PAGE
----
Labyrinth Spider

The peculiar web of a labyrinth spider.

Dotted around Snelsmore Common you can find tubular spider webs, about 2cm in diameter, with wide sheets of spider silk around their entrance. This is not the home of the famous and feared Sydney Funnel-Web Spider, native to Australia, but the web of a Labyrinth Spider, that are common across Central Europe. The Labyrinth Spider, or Agelena Labyrinthica, is a species of funnel-web spider measuring at 10mm in males and 12mm in females with a broad beige cephalothorax, and a dark brown abdomen with a pale band down the middle.

These spiders will wait for prey to stray to close to their maze-like webs and send vibrations through the air as they struggle in the silk threads, alerting the spider to the prey’s presence. The spiders can feel these air vibrations through the use of trichobothria, small hairs on their legs, which are shaken by even the tiniest air movement. They will then exit their web and drag the prey back into their den. Typically, they will feed on small insects, such as grasshoppers and lacewings, since these creatures live in the tall grass they make their webs in. These spiders lay roughly 100 eggs, which are stored in an eggsack at the perimeter of the web, disguised with grass and leaf cover. They young remain in the web through winter, until they are ready to leave.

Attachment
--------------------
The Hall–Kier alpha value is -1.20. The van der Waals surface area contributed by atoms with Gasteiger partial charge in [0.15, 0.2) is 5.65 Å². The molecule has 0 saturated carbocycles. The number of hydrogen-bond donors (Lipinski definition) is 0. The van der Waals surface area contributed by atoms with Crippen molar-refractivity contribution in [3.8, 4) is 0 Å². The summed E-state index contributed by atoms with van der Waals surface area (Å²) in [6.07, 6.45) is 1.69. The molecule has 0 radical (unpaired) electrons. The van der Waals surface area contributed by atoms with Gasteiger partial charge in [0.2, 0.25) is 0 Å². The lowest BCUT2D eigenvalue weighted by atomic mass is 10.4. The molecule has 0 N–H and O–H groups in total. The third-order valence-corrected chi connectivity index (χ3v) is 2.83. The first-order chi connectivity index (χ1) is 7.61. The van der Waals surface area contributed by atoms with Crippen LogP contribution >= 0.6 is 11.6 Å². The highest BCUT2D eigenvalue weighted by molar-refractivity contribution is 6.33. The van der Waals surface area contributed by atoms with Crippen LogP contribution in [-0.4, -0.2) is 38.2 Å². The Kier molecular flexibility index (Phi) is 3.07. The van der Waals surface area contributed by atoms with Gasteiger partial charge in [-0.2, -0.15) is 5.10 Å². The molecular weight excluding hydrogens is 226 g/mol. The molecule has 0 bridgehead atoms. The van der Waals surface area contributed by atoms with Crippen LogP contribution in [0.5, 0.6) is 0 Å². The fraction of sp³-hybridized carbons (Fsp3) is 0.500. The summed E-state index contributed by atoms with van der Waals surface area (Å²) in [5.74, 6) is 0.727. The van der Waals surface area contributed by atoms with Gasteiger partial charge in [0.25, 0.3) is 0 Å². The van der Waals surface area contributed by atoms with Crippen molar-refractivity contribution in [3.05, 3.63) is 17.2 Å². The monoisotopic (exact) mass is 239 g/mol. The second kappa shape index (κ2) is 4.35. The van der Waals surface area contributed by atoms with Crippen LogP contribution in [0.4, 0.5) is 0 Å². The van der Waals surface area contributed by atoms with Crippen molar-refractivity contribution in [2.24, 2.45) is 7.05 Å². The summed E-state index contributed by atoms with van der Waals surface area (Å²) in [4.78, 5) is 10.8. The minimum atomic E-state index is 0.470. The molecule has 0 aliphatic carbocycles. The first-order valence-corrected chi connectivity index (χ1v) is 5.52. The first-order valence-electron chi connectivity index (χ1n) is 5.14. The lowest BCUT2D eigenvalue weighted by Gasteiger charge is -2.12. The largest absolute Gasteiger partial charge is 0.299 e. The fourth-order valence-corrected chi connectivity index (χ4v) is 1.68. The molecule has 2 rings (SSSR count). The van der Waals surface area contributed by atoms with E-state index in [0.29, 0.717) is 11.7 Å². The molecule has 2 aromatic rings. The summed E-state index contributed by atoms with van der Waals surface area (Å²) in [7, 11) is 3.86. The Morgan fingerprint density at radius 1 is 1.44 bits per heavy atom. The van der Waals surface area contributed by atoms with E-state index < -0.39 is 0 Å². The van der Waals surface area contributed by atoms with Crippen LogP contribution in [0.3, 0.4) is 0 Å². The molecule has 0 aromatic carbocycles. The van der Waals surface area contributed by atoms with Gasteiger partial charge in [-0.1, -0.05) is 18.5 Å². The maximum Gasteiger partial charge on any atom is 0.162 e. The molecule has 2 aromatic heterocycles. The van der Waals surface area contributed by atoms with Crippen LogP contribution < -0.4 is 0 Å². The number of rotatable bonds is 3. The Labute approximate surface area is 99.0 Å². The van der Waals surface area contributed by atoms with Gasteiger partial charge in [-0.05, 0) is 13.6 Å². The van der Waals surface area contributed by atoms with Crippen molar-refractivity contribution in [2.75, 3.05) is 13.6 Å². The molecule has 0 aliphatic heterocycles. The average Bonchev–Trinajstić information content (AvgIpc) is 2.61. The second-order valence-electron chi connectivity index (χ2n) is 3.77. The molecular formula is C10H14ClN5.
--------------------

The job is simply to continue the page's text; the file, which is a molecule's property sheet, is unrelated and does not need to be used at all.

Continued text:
While the bites of Labyrinth Spider are harmless, their webs look very similar to those of the Cellar Spider, Segestria Florentina, who have a particularly painful bite. These spiders come to Britain on boats from Europe, and make their funnelled webs in cracks in buildings. To tell the difference, the Cellar Spider is black, with a distinctive green shine on the fangs, and will be living in urban, often costal areas. In addition, these spiders have five or six distinct lines leading from their homes, while the Labyrinth Spider has a single sheet. Try to avoid the Cellar Spiders, as their venom contains several painful neurotoxins.

The Labyrinth Spider webs could be found all over Snelsmore, around shin level in the grassy heather, but Matt and I did not see any of the spiders themselves, since we did not have time to wait and watch the webs.

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